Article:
Hi Lorraine! I checked both Woodward’s cookbooks and neither have recipes for spiced crab apples. Sounds yummy though. I might have look for a recipe too!

  4. Beryl Brown September 8, 2010 at 4:36 pm #

    Hi

    Do you have a recipe for Peanutbutter crunch (made with cornflakes and rice krispies) also a recipe for Tuna mold. (I had these recipes but they have been lost over the years.

    Thank you Beryl

    • Zoe September 8, 2010 at 4:48 pm #

      Hi Beryl,

      I don’t have the books any more, I returned them to the library. If I check them out again I’ll be sure to look for those recipes and let you know!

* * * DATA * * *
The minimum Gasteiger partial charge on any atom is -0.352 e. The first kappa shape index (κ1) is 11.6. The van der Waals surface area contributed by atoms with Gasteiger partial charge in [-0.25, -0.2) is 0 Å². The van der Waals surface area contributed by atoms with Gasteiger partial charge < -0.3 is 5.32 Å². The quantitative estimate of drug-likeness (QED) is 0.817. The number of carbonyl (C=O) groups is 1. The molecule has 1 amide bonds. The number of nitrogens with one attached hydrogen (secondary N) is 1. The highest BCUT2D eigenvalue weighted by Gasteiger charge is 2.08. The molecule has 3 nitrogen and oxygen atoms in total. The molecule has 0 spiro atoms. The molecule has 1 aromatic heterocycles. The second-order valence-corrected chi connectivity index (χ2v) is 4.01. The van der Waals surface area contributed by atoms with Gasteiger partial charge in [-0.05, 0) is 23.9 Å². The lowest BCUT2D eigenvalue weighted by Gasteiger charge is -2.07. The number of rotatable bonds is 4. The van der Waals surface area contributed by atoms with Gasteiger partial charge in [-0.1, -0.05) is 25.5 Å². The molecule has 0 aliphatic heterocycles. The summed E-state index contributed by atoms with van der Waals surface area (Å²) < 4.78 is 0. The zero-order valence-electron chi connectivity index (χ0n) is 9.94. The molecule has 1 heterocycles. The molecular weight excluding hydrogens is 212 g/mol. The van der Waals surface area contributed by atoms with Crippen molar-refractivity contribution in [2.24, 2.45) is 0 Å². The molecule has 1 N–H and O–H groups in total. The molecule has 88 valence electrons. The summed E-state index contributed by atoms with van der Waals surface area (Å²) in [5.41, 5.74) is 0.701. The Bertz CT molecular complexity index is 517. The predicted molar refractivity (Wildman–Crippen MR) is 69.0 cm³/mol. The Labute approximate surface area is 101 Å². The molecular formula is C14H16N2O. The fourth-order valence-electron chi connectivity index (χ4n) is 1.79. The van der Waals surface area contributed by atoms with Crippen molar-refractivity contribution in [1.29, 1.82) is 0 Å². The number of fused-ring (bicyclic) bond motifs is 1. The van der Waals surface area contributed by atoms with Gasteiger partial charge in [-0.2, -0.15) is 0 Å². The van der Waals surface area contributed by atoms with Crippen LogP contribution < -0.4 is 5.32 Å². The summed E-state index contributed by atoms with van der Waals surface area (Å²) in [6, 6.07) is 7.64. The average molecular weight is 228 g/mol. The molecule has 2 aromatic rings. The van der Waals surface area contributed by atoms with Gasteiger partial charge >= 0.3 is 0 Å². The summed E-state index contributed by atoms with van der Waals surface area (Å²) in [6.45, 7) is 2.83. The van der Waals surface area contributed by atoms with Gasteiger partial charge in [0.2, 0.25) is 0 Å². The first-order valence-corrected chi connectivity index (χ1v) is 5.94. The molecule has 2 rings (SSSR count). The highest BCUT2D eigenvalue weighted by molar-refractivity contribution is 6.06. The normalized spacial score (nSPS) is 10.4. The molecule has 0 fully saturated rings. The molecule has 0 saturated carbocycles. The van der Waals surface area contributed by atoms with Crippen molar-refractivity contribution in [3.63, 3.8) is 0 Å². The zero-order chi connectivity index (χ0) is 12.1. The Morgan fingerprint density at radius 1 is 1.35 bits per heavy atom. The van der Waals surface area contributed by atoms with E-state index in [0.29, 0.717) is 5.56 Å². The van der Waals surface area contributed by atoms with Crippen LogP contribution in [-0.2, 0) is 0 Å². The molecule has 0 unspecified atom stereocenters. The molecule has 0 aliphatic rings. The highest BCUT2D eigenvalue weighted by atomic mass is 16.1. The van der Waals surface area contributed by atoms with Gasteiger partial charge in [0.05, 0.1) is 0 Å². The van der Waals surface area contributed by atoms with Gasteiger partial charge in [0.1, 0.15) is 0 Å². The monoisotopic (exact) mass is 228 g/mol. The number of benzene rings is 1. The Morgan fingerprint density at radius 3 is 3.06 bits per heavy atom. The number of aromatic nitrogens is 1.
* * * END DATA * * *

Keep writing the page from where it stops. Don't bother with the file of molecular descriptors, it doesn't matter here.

5. Sal July 6, 2013 at 2:07 pm #

    I was so sad to hear of Mona’s passing. A very classy lady. I have her cookbook, but was disappointed to find it did not include a recipe that i had hoped . Does anyone have her recipe for Minestrone. It was so easy and filing and vegetarian !
    It was mainly a can of this and that…….mushrooms/green beans/kidney beans/garbonzo beans/fresh zucchini/onions /garlic. I just can’t remember the spices & their porportions.

    Does anyone have a copy?

    Thanks in advance!

  6. Dorothy March 30, 2016 at 11:32 pm #

    does anyone have a recipe that was for a dropped biscuit or scone that was sold in Edmonton’s downtown Woodwards? in the late 1970’s or early 1980’s? I remember it having a taste of baking soda in it, it wasn’t shaped, but dropped on the cookie sheet and baked….I loved these and have never found a recipe that tasted remotely like it, a biscuit or scone with the under taste of baking soda! would love to be able to re-create it.